Wednesday, July 24, 2013

I Suck at Fighting Games

Today I bought Mortal Kombat: Komplete Edition, because I was in the mood for a style of game I haven't played in years, and no sooner had I turned it on and started going through the ladder did I come to the realization that'd I'd been denying for years: I suck at fighting games.

I struggle with combos. I forget my block button exists. I can barely execute special attacks, and the one thing I want to see the most, because I loved it so much in the original, Fatalities, I can't perform to save my life. Even the simple fatalities are out of my reach, causing my character to appear to be having a seizure...when not jumping around wildly. No matter how hard I try or how many hours I sink into this genre, I never get better.

Mortal Kombat is the only fighting game I have purchased for my Xbox 360. On some level, I've always known how terrible I am. I never pumped quarters into Street Fighter or Tekken at the arcade growing up. I watched my friends play Mortal Kombat and Mortal Kombat 2, but I never joined them. If I had a friend over, we usually took turns against the computer, because I knew it was a waste of time to play another person.

Fighting games are my kryptonite, and because I'm so bad, they make me angry. They make me furious. In a rage, I once snapped Soulcalibur 3 in half when trying to progress through Chronicles Mode. After that moment of shame, I steered clear from all fighting games for years, yet I couldn't resist Mortal Kombat.

I have very fond memories of the original and its sequel. I don't think I'd ever seen blood in a video game until then. The new Mortal Kombat captures the original well while still hosting an expansive list of playable characters from the franchise and beyond, including Freddy Krueger.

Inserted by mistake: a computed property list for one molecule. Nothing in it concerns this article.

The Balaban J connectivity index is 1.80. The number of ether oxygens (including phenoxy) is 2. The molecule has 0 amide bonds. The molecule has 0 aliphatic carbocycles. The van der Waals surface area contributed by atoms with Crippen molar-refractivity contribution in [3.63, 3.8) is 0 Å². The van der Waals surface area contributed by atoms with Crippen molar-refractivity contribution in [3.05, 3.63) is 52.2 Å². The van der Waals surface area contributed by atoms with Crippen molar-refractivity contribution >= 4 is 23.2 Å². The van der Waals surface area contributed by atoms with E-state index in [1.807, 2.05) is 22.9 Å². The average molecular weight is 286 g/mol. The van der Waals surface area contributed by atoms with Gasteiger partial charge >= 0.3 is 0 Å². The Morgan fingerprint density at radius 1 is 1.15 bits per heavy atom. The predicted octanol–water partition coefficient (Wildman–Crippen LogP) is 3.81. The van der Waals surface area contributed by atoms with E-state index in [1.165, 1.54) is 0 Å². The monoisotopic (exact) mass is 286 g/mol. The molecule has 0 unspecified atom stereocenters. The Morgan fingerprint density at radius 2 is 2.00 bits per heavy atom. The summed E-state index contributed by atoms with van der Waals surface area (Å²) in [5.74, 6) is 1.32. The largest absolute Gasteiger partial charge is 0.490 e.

Unfortunately, as amazing as the game is with its different modes and challenges and unlockables, I'm downright terrible. I just spent a forty-five minute session cursing at my TV, unable to win against Shao Kahn. Let me be clear, there's little to nothing wrong with the new Mortal Kombat. The only problem is my inability, even after Training Mode and two hours of practice, to do anything even remotely exciting with the characters.

Though I won't be returning the game, too stubborn to admit defeat, I think it's about time I do the right thing and stop buying fighting games. If I haven't improved in this genre after twenty years, it's safe to say this is not my genre. Despite the temptations I had earlier this week, I will forgo Injustice.

Saturday, July 20, 2013

Gaming Frenzy

In between yard work, odd jobs around the house, and work, I've taken advantage of Steam's annual summer sale. I now have more video games on my computer than I know what to do with, and it's a crazy feeling. Every time I sit down to play something, I look at my new list and can't decide; I dabble a little on each and move to the next game, waiting for one of them to consume me.

So far, Orcs Must Die 2 is the frontrunner. I held off on making this purchase until I saw it listed for around three dollars, skeptical that I would be able to transition from the original on Xbox 360 to my computer, but after the intro level, I felt at home with the controls. I would say the controls are even smoother on the PC than a console, making weapon switches in the middle of combat a breeze. This sequel has the same look and feel as the original with slight changes to the leveling system. Rather than skill trees, points are allotted into weapons, traps, trinkets, and costumes, the costumes being purely cosmetic. There's also an additional character called a sorceress with different traps and builds. The result accommodates a wide array of play styles, co-op, mass orc killing, and a whole lot of replayability--it surpassed my expectations.